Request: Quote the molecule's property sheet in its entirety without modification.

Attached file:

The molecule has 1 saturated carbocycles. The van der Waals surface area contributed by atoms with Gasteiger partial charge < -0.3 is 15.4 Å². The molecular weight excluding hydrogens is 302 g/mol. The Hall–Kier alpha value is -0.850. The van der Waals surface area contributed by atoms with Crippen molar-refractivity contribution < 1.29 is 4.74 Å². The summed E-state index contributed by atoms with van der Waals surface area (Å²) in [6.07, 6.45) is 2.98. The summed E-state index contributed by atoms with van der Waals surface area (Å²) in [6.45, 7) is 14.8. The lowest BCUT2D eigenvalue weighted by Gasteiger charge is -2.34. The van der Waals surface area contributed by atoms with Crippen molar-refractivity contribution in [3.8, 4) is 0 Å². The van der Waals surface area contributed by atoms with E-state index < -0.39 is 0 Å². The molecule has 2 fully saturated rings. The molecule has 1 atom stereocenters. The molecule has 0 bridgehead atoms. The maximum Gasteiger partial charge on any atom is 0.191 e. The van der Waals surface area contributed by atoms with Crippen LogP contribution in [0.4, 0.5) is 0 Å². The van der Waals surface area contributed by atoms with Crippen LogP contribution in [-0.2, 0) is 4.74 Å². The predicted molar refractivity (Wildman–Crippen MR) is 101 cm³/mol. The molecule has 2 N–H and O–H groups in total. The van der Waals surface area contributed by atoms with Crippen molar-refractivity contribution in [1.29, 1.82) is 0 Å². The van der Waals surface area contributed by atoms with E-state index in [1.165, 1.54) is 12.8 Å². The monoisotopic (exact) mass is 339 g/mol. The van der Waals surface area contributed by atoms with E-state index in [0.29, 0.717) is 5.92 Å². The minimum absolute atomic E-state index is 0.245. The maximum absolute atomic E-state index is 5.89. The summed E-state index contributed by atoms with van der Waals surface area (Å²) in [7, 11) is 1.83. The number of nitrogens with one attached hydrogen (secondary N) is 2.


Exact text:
The molecule has 1 saturated carbocycles. The van der Waals surface area contributed by atoms with Gasteiger partial charge < -0.3 is 15.4 Å². The molecular weight excluding hydrogens is 302 g/mol. The Hall–Kier alpha value is -0.850. The van der Waals surface area contributed by atoms with Crippen molar-refractivity contribution < 1.29 is 4.74 Å². The summed E-state index contributed by atoms with van der Waals surface area (Å²) in [6.07, 6.45) is 2.98. The summed E-state index contributed by atoms with van der Waals surface area (Å²) in [6.45, 7) is 14.8. The lowest BCUT2D eigenvalue weighted by Gasteiger charge is -2.34. The van der Waals surface area contributed by atoms with Crippen molar-refractivity contribution in [3.8, 4) is 0 Å². The van der Waals surface area contributed by atoms with E-state index < -0.39 is 0 Å². The molecule has 2 fully saturated rings. The molecule has 1 atom stereocenters. The molecule has 0 bridgehead atoms. The maximum Gasteiger partial charge on any atom is 0.191 e. The van der Waals surface area contributed by atoms with Crippen LogP contribution in [0.4, 0.5) is 0 Å². The van der Waals surface area contributed by atoms with Crippen LogP contribution in [-0.2, 0) is 4.74 Å². The predicted molar refractivity (Wildman–Crippen MR) is 101 cm³/mol. The molecule has 2 N–H and O–H groups in total. The van der Waals surface area contributed by atoms with Crippen molar-refractivity contribution in [1.29, 1.82) is 0 Å². The van der Waals surface area contributed by atoms with E-state index in [1.165, 1.54) is 12.8 Å². The monoisotopic (exact) mass is 339 g/mol. The van der Waals surface area contributed by atoms with E-state index in [0.29, 0.717) is 5.92 Å². The minimum absolute atomic E-state index is 0.245. The maximum absolute atomic E-state index is 5.89. The summed E-state index contributed by atoms with van der Waals surface area (Å²) in [7, 11) is 1.83. The number of nitrogens with one attached hydrogen (secondary N) is 2.